Swingin’ With The Rhinos….

Once again, it takes a public competition of some sort to get me to draw anything. This one was fun though — there was a a “Weird and Wonderful Creatures” category, so naturally I had to take that one.

The inspiration was that crazy old-timey woodcut of a rhinoceros that clearly just took “well, it looks like it’s covered in armor…” and ran with it. At first I tried copying the actual shape and placement of the armor pieces so I could just change the position (and add the fun bridle, obviously), but that was a minor disaster I scrapped in the sketch phase:

RhinoDraft1

In the end I decided to just go with the impressions I got from the original image but use my own design for the actual pieces of armor and hide. I do kind of wish I’d remembered that wave pattern from the brow band in the old sketch, though; I could have used something like that for a tooled-leather kind of effect on the “saddle” portion in the finished piece.

RhinoDraft2

I used a slightly different graphite pencil for the pieces I considered “armor” and the ones I considered to be “skin.”

RhinoDraft3

That idea got harder to implement around the face because I kind of had no idea what was going on anymore, but I managed.

RhinoSig

Yes, I forgot the throatlatch until this part. I’m not sure whether I forgot the noseband or purposely left it out or if that little bit near the bit was supposed to be it and then I got too focused on drawing the horn … it was around midnight at that point so I wasn’t thinking as clearly as I could have been.

SIDE NOTE: thank you internet for allowing me to find “If I Didn’t Have You” from Quest for Camelot when literally all I could remember is that it had the words “the rhinos” in it and thus would be appropriate for this post. I’m not sure how I forgot that song (and that movie) existed, but it’s gonna be in my head for a whiiiiiile now.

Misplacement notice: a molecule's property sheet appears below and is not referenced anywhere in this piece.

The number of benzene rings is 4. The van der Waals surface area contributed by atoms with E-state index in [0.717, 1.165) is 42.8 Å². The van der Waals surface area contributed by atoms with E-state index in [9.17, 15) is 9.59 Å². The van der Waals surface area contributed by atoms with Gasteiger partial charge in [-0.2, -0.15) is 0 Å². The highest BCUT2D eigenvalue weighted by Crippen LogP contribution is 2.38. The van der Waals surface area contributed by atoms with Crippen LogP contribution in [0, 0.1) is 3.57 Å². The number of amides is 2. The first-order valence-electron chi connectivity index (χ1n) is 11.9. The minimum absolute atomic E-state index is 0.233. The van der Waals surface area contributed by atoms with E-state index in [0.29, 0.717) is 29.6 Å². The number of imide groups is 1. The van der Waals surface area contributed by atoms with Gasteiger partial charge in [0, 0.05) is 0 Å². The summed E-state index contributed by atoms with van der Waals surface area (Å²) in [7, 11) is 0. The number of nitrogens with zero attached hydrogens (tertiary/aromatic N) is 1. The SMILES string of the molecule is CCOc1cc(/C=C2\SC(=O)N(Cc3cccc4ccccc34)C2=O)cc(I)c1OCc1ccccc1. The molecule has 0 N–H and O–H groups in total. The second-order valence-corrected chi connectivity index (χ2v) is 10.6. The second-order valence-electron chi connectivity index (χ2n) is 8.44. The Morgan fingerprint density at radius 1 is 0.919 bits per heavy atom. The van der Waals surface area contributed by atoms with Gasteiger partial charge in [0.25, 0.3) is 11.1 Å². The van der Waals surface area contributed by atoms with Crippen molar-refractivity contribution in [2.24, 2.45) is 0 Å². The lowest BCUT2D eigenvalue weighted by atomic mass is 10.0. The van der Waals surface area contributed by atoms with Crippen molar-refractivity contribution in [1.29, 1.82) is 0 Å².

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Out with the old….

I did a picture way-back-when of a modern raptor (a Harris’ Hawk) perched on a fossil raptor’s skull for “Clever Girl”; it took forever and I was never quiiiite happy with the results, though it did teach me how to draw hawks (a skill I somehow lost again after a few weeks).

“Fallen Tyrant” is a variation on that older idea, but whipped up in one night after a rather depressing scroll through my Facebook feed. Instead of raptors I went with a tyrannosaur (“tyrant lizard”) and an avian rainbow of modern birds perched and nesting on its now-harmless fangs.

Size reference … well, mostly didn’t happen aside from roughly establishing the size of the dove and raven and eyeballing the others against that, then strategically placing the peacock so it’s not entirely clear how far away it is. The skull …  tyrannosaurs come in lots of sizes, shush.

Obvious symbolism is obvious, but I feel most subtlety is wasted these days anyhow….

TyrantSmol

Stopping by woods on a summer evening…

Okay, so on the one hand, don’t go out for a walk in the woods in the middle of the night. It’s dumb, because you will probably be ax murdered/fall in a hole/get eaten by bears or whatever, and there will be mosquitoes everywhere, and weird birds that sound like angry old ladies yelling, and you will forget there’s a bridge and almost trip over it; and you will definitely forget about that stadium that means even in the relative middle of nowhere it will still be too bright to have any hope of seeing the Northern lights no matter how long you hang out there.